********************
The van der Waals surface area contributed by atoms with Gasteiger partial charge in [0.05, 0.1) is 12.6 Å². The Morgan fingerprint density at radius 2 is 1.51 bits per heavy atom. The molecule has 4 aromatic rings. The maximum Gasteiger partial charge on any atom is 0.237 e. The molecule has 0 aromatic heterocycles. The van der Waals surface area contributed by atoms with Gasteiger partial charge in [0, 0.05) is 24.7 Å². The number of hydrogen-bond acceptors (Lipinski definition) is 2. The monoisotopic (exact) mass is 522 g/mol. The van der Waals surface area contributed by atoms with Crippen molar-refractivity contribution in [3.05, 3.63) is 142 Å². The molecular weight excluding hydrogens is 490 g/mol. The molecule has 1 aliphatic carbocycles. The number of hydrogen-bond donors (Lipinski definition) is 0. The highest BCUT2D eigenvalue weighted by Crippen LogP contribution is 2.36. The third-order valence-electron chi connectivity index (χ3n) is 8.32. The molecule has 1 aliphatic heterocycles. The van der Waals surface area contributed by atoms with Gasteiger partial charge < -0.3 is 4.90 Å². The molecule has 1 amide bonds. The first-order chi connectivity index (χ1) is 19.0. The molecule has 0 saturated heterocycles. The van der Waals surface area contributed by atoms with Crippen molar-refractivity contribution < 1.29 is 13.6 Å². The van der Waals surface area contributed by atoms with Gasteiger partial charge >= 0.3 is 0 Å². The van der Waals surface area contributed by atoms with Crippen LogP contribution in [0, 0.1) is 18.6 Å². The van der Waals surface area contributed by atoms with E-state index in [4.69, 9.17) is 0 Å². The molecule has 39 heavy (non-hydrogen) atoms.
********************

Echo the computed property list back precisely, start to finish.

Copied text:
The van der Waals surface area contributed by atoms with Gasteiger partial charge in [0.05, 0.1) is 12.6 Å². The Morgan fingerprint density at radius 2 is 1.51 bits per heavy atom. The molecule has 4 aromatic rings. The maximum Gasteiger partial charge on any atom is 0.237 e. The molecule has 0 aromatic heterocycles. The van der Waals surface area contributed by atoms with Gasteiger partial charge in [0, 0.05) is 24.7 Å². The number of hydrogen-bond acceptors (Lipinski definition) is 2. The monoisotopic (exact) mass is 522 g/mol. The van der Waals surface area contributed by atoms with Crippen molar-refractivity contribution in [3.05, 3.63) is 142 Å². The molecular weight excluding hydrogens is 490 g/mol. The molecule has 1 aliphatic carbocycles. The number of hydrogen-bond donors (Lipinski definition) is 0. The highest BCUT2D eigenvalue weighted by Crippen LogP contribution is 2.36. The third-order valence-electron chi connectivity index (χ3n) is 8.32. The molecule has 1 aliphatic heterocycles. The van der Waals surface area contributed by atoms with Gasteiger partial charge < -0.3 is 4.90 Å². The molecule has 1 amide bonds. The first-order chi connectivity index (χ1) is 19.0. The molecule has 0 saturated heterocycles. The van der Waals surface area contributed by atoms with Crippen molar-refractivity contribution < 1.29 is 13.6 Å². The van der Waals surface area contributed by atoms with Gasteiger partial charge >= 0.3 is 0 Å². The van der Waals surface area contributed by atoms with Crippen LogP contribution in [0, 0.1) is 18.6 Å². The van der Waals surface area contributed by atoms with E-state index in [4.69, 9.17) is 0 Å². The molecule has 39 heavy (non-hydrogen) atoms.